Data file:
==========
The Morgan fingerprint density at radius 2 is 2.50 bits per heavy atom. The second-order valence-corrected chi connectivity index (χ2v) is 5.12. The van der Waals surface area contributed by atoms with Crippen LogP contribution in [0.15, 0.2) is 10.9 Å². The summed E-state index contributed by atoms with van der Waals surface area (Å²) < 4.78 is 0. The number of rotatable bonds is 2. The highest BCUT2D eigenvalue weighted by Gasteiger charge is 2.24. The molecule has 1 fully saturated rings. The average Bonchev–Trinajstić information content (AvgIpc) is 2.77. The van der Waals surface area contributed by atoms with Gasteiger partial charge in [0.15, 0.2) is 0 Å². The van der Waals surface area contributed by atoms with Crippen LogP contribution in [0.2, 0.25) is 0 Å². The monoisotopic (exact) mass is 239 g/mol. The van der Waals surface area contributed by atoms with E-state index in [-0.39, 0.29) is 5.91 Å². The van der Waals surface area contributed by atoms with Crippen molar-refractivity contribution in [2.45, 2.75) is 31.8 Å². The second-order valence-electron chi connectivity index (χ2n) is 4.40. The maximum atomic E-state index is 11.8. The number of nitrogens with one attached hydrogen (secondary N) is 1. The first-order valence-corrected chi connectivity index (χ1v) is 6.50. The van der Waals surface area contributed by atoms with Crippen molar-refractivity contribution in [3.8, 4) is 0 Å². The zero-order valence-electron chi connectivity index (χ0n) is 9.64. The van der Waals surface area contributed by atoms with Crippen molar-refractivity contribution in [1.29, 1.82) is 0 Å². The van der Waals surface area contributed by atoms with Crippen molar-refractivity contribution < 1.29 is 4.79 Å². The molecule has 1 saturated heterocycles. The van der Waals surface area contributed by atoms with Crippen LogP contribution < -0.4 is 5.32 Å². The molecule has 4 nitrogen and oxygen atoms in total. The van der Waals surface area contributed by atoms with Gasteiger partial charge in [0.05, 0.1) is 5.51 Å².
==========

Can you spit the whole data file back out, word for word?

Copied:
The Morgan fingerprint density at radius 2 is 2.50 bits per heavy atom. The second-order valence-corrected chi connectivity index (χ2v) is 5.12. The van der Waals surface area contributed by atoms with Crippen LogP contribution in [0.15, 0.2) is 10.9 Å². The summed E-state index contributed by atoms with van der Waals surface area (Å²) < 4.78 is 0. The number of rotatable bonds is 2. The highest BCUT2D eigenvalue weighted by Gasteiger charge is 2.24. The molecule has 1 fully saturated rings. The average Bonchev–Trinajstić information content (AvgIpc) is 2.77. The van der Waals surface area contributed by atoms with Gasteiger partial charge in [0.15, 0.2) is 0 Å². The van der Waals surface area contributed by atoms with Crippen LogP contribution in [0.2, 0.25) is 0 Å². The monoisotopic (exact) mass is 239 g/mol. The van der Waals surface area contributed by atoms with E-state index in [-0.39, 0.29) is 5.91 Å². The van der Waals surface area contributed by atoms with Crippen molar-refractivity contribution in [2.45, 2.75) is 31.8 Å². The second-order valence-electron chi connectivity index (χ2n) is 4.40. The maximum atomic E-state index is 11.8. The number of nitrogens with one attached hydrogen (secondary N) is 1. The first-order valence-corrected chi connectivity index (χ1v) is 6.50. The van der Waals surface area contributed by atoms with Crippen molar-refractivity contribution in [3.8, 4) is 0 Å². The zero-order valence-electron chi connectivity index (χ0n) is 9.64. The van der Waals surface area contributed by atoms with Crippen molar-refractivity contribution in [1.29, 1.82) is 0 Å². The van der Waals surface area contributed by atoms with Crippen molar-refractivity contribution < 1.29 is 4.79 Å². The molecule has 1 saturated heterocycles. The van der Waals surface area contributed by atoms with Crippen LogP contribution < -0.4 is 5.32 Å². The molecule has 4 nitrogen and oxygen atoms in total. The van der Waals surface area contributed by atoms with Gasteiger partial charge in [0.05, 0.1) is 5.51 Å².